close up of eyes with chart in the background

2023 saw some groundbreaking studies and cutting-edge technologies. Let’s rewind the clock and review some of this year’s significant eye health achievements, illuminating a path toward clearer vision and improved well-being:

Glaucoma Cell Replacement Therapy

In 2023, there were significant strides in combating glaucoma, a major contributor to blindness around the globe. The Schepens Eye Research Institute of Mass Eye and Ear spearheaded a groundbreaking approach to cell replacement therapy for this disease. 

Departing from conventional methods, researchers manipulated the eye’s microenvironment to transform blood-derived stem cells into retinal ganglion cells. Published in Proceedings of the National Academy of Sciences (PNAS), this study, while focused on adult mouse retina, showed that these transformed cells can move and survive in the eyes of the mice. By focusing on specific molecules called chemokines, the researchers found a promising method to guide these replacement cells, offering hope for restoring vision in people with glaucoma.

New Eye Drops for Wet AMD Treatment

A groundbreaking development at the University of Illinois Chicago presents a potential game-changer for individuals suffering from wet age-related macular degeneration (AMD), a leading cause of blindness. Researchers, led by UIC’s Yulia Komarova, devised a small-molecule inhibitor capable of reversing AMD-related damage and promoting regenerative processes. 

Unlike current treatments requiring eye injections, this innovative compound can be administered through simple eyedrops, enhancing patient convenience.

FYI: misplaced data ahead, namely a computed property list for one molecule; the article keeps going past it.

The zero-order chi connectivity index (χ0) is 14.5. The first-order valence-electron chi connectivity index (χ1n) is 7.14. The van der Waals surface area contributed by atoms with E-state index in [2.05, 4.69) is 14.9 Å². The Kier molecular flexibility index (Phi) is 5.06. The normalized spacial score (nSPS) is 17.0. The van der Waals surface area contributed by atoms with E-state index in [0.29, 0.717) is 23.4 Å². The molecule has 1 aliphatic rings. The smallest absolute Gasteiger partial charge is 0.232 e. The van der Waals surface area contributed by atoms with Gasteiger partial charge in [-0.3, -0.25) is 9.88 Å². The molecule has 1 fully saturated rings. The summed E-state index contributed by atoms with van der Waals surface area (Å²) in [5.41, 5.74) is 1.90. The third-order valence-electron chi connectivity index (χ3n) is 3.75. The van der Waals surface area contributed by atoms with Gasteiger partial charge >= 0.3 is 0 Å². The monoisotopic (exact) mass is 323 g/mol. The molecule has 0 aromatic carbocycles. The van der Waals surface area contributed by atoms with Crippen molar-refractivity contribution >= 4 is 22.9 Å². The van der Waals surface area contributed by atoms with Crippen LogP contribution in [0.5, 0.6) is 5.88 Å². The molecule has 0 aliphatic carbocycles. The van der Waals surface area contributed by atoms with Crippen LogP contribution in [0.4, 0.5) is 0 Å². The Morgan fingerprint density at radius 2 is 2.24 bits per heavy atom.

Discovery of a New Subset of Interneurons in the Retina

Northwestern Medicine researchers have identified a novel subset of retinal interneurons challenging previous notions about the eye’s internal mechanisms. The study, featured in Nature Communications, found a new type of cell in the eye that helps us see better in both bright and dim light. Previously, it was believed that different cells in the eye respond to turning the light on or off. 

The newly identified cells, called amacrine cells, can give an “off” signal even when they’re in the part of the eye that’s supposed to respond to turning the light on. These cells act like traffic controllers, making our eyes more sensitive to seeing things in the dark. The researchers used advanced genetic techniques to uncover this hidden aspect of our vision. This discovery introduces a new kind of cell and sheds light on how our eyes adapt to different lighting conditions.

Artificial Intelligence Can Help Estimate RP Progression

Researchers, led by Dr. Daisuke Nagasato, found that artificial intelligence (AI) using ultra-widefield fundus autofluorescence images can objectively assess the progression of retinitis pigmentosa (RP) and estimate visual function. The results suggest that AI, particularly utilizing deep learning, can efficiently monitor RP progression during follow-up, providing valuable insights for clinical assessment when effective treatment options are lacking.

Looking Forward

As research and technology continue to move the needle forward in the world of vision, it’s essential to continue monitoring your eye health and taking proactive steps to protect it. This includes maintaining regular eye exam schedules and seeking professional guidance for the right corrective solutions. At Laurier Optical, we bring you the most innovative options in eye health to help you see the world clearly. Reach out to us today to book your appointment.